I’ve always been a fairly punctual person. I really thought showing up 30 minutes early for a show would give me a good vantage point for taking photos of White Lies and Vowws last night at Lincoln Hall. I was gravely mistaken. By the time I walked into the venue at 7:30, there were already rabid White Lies fans up against the stage-maybe 30-40. I don’t remember the last time I was at a concert where that many people showed up early and flocked straight to the front.
They must have known what they were in for, because they got a heck of a show. Vowws opening set was dark and brooding dance music with a heavy bass foundation. Very different from White Lies, but somehow they go together. There are some stark differences, though. The biggest is the tempo: Vowws take their time and get under your skin while White Lies strike quickly.
A couple songs into their set, Harry McVeigh announced that they’d put out a new record (Friends) since the last time they played in Chicago, so they were going to play a lot of that. The band didn’t shy away from deep cuts, though. The crowd erupted when he said the next song would be “The Price Of Love,” which they’ve been doing on this current tour but hadn’t played since 2011. Of the 17 songs on the setlist, five of them came from their debut To Lose My Life…. Before the set even started but after the tour manager put out the setlist I overheard a fan standing right in the center exclaim “Oh my fucking God, dude, they’re playing fucking ‘From The Stars’ holy shit!” so I think it was a very fan-friendly group of songs.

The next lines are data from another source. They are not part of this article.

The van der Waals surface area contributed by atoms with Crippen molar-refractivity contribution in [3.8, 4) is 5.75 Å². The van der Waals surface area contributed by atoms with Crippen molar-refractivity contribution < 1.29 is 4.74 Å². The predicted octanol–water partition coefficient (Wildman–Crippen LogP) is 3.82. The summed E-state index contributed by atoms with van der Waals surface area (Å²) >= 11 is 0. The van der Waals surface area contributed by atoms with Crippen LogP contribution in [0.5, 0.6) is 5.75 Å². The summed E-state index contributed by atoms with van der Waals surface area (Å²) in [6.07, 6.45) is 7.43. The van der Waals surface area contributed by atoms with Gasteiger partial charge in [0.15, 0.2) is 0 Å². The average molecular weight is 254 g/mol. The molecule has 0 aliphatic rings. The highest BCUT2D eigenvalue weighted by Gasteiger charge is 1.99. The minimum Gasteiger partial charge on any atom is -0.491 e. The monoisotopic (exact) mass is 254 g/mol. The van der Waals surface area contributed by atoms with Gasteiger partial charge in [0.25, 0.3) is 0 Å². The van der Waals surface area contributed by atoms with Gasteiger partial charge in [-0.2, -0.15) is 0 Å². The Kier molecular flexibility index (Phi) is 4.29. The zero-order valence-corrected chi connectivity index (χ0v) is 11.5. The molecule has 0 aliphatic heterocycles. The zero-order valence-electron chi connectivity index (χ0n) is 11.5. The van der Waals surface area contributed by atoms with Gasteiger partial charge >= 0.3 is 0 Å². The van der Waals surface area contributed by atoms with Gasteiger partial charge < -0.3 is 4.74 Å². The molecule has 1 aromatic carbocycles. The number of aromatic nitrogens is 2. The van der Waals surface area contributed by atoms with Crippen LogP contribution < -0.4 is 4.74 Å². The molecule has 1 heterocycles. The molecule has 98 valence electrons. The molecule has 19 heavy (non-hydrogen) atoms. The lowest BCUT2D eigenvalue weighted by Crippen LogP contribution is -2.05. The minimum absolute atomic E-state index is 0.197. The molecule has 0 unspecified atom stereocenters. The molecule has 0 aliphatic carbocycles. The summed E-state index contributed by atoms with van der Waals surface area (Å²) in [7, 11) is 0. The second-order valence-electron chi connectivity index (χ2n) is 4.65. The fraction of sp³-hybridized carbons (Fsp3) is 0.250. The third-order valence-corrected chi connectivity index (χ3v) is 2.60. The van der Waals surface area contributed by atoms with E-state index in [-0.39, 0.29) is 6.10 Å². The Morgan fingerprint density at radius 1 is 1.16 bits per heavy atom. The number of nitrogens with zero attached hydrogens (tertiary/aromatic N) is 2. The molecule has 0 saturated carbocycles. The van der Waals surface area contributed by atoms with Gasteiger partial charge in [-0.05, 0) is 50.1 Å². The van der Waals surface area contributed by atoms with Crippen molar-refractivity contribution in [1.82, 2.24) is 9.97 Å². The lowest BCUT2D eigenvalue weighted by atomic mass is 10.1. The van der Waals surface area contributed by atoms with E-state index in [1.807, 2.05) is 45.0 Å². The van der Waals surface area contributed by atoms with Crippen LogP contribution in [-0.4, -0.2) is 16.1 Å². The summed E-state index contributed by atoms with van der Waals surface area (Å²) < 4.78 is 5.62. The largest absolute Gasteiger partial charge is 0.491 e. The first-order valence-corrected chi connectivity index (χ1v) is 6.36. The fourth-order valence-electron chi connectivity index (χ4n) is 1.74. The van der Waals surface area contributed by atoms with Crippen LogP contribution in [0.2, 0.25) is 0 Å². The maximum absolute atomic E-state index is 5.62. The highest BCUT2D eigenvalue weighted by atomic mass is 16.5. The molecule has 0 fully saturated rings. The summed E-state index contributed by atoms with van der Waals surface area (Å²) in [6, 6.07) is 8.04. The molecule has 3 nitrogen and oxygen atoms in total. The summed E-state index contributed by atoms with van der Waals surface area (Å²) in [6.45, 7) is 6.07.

A few months ago I wrote about the first single off Never Again, the new EP from singer/songwriter Steph Barrak. It feels like forever ago, but the EP is finally out and you can stream it on Spotify or buy it on iTunes and Bandcamp. This is Steph’s first release in quite a while, and I’m very pleased with the results after the long hiatus.
Never Again is a much slicker production than her Valentine’s treatise Words To Break Your Heart back in February of 2013. This release is much shorter, but hits the same themes of love and loss and dealing with the rough times and coming out stronger on the other side.
Lyrically and musically Never Again finds Barrak hitting some of the potential that made Words such an interesting record. There’s a lot to be said about our own self-destructive ways, and she lays it out on “Bad Habits.” One of my favorite sections of the EP is the bridge that includes this stanza:
Try as I might my heart just will not listen
To my brain when it says to quit all this feeling
Did I lose control, drive this straight off the freeway
Or do we subconsciously mean to destroy things
I’m a big fan of the ambitious zeal that drives this record. It’s been a while and I’m sure a lot has changed for Barrak over the last few years, but Never Again is a huge leap with big guitar hooks and harmonies that didn’t exist on Words. I’m hoping this is just the beginning and we’ll get many more records from Steph Barrak (and hopefully not all 3 or 4 years apart).